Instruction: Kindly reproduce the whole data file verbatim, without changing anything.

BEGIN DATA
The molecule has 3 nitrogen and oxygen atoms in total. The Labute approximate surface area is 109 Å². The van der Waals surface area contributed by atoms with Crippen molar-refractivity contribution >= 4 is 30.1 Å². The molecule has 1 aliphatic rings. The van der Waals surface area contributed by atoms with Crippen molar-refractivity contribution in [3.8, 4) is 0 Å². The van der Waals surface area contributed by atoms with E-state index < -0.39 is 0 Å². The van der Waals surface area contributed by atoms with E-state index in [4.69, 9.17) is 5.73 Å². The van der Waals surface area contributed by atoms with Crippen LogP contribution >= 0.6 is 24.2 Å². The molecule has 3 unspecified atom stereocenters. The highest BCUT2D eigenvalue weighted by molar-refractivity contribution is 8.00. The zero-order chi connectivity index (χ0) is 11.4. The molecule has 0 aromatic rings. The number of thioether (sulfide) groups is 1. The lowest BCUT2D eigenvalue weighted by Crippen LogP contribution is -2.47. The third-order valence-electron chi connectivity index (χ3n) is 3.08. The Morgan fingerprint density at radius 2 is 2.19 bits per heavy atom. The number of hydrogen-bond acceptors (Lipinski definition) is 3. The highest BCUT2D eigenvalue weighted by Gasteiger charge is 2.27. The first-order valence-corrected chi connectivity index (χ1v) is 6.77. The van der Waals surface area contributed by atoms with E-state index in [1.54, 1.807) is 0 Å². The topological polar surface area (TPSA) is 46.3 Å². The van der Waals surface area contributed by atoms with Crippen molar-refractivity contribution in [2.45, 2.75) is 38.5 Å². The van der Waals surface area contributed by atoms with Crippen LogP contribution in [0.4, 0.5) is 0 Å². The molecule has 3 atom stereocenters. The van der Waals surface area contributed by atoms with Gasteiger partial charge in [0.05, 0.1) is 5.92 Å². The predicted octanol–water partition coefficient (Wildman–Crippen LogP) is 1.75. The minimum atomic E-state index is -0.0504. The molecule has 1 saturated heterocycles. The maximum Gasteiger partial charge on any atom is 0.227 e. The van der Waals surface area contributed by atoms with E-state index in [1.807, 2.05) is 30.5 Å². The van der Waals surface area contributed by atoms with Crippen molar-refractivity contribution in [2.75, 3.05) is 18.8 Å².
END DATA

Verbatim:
The molecule has 3 nitrogen and oxygen atoms in total. The Labute approximate surface area is 109 Å². The van der Waals surface area contributed by atoms with Crippen molar-refractivity contribution >= 4 is 30.1 Å². The molecule has 1 aliphatic rings. The van der Waals surface area contributed by atoms with Crippen molar-refractivity contribution in [3.8, 4) is 0 Å². The van der Waals surface area contributed by atoms with E-state index < -0.39 is 0 Å². The van der Waals surface area contributed by atoms with E-state index in [4.69, 9.17) is 5.73 Å². The van der Waals surface area contributed by atoms with Crippen LogP contribution >= 0.6 is 24.2 Å². The molecule has 3 unspecified atom stereocenters. The highest BCUT2D eigenvalue weighted by molar-refractivity contribution is 8.00. The zero-order chi connectivity index (χ0) is 11.4. The molecule has 0 aromatic rings. The number of thioether (sulfide) groups is 1. The lowest BCUT2D eigenvalue weighted by Crippen LogP contribution is -2.47. The third-order valence-electron chi connectivity index (χ3n) is 3.08. The Morgan fingerprint density at radius 2 is 2.19 bits per heavy atom. The number of hydrogen-bond acceptors (Lipinski definition) is 3. The highest BCUT2D eigenvalue weighted by Gasteiger charge is 2.27. The first-order valence-corrected chi connectivity index (χ1v) is 6.77. The van der Waals surface area contributed by atoms with E-state index in [1.54, 1.807) is 0 Å². The topological polar surface area (TPSA) is 46.3 Å². The van der Waals surface area contributed by atoms with Crippen molar-refractivity contribution in [2.45, 2.75) is 38.5 Å². The van der Waals surface area contributed by atoms with Crippen LogP contribution in [0.4, 0.5) is 0 Å². The molecule has 3 atom stereocenters. The van der Waals surface area contributed by atoms with Gasteiger partial charge in [0.05, 0.1) is 5.92 Å². The predicted octanol–water partition coefficient (Wildman–Crippen LogP) is 1.75. The minimum atomic E-state index is -0.0504. The molecule has 1 saturated heterocycles. The maximum Gasteiger partial charge on any atom is 0.227 e. The van der Waals surface area contributed by atoms with E-state index in [1.807, 2.05) is 30.5 Å². The van der Waals surface area contributed by atoms with Crippen molar-refractivity contribution in [2.75, 3.05) is 18.8 Å².